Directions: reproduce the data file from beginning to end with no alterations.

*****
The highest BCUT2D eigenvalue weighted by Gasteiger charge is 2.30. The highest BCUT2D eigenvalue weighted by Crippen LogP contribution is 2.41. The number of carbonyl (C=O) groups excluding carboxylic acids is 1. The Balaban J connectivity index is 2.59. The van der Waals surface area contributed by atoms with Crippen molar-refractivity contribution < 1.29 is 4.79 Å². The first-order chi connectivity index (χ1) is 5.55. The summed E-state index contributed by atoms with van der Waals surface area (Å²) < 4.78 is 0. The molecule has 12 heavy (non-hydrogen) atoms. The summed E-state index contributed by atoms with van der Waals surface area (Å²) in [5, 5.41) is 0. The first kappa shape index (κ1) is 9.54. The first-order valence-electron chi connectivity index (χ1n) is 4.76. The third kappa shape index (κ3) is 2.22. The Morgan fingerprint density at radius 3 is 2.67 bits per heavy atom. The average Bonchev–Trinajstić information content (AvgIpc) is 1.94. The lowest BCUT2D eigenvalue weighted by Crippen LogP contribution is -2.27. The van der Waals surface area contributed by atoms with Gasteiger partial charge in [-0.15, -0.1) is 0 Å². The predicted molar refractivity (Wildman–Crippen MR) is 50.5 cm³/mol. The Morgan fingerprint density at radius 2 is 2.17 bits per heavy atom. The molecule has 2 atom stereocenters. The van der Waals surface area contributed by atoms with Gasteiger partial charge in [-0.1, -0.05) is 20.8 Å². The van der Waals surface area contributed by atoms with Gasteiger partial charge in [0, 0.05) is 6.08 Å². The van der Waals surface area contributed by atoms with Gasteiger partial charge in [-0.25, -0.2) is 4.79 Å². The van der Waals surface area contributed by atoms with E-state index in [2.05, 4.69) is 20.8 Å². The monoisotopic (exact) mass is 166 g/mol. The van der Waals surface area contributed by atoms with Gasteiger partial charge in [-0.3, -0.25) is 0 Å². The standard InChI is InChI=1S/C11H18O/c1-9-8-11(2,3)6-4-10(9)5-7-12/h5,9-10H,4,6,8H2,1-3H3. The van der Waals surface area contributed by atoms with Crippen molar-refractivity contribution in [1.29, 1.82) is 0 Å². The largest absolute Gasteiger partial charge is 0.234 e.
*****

The highest BCUT2D eigenvalue weighted by Gasteiger charge is 2.30. The highest BCUT2D eigenvalue weighted by Crippen LogP contribution is 2.41. The number of carbonyl (C=O) groups excluding carboxylic acids is 1. The Balaban J connectivity index is 2.59. The van der Waals surface area contributed by atoms with Crippen molar-refractivity contribution < 1.29 is 4.79 Å². The first-order chi connectivity index (χ1) is 5.55. The summed E-state index contributed by atoms with van der Waals surface area (Å²) < 4.78 is 0. The molecule has 12 heavy (non-hydrogen) atoms. The summed E-state index contributed by atoms with van der Waals surface area (Å²) in [5, 5.41) is 0. The first kappa shape index (κ1) is 9.54. The first-order valence-electron chi connectivity index (χ1n) is 4.76. The third kappa shape index (κ3) is 2.22. The Morgan fingerprint density at radius 3 is 2.67 bits per heavy atom. The average Bonchev–Trinajstić information content (AvgIpc) is 1.94. The lowest BCUT2D eigenvalue weighted by Crippen LogP contribution is -2.27. The van der Waals surface area contributed by atoms with Gasteiger partial charge in [-0.15, -0.1) is 0 Å². The predicted molar refractivity (Wildman–Crippen MR) is 50.5 cm³/mol. The Morgan fingerprint density at radius 2 is 2.17 bits per heavy atom. The molecule has 2 atom stereocenters. The van der Waals surface area contributed by atoms with Gasteiger partial charge in [-0.1, -0.05) is 20.8 Å². The van der Waals surface area contributed by atoms with Gasteiger partial charge in [0, 0.05) is 6.08 Å². The van der Waals surface area contributed by atoms with Gasteiger partial charge in [-0.25, -0.2) is 4.79 Å². The van der Waals surface area contributed by atoms with E-state index in [2.05, 4.69) is 20.8 Å². The monoisotopic (exact) mass is 166 g/mol. The van der Waals surface area contributed by atoms with Gasteiger partial charge in [-0.3, -0.25) is 0 Å². The standard InChI is InChI=1S/C11H18O/c1-9-8-11(2,3)6-4-10(9)5-7-12/h5,9-10H,4,6,8H2,1-3H3. The van der Waals surface area contributed by atoms with Crippen molar-refractivity contribution in [1.29, 1.82) is 0 Å². The largest absolute Gasteiger partial charge is 0.234 e.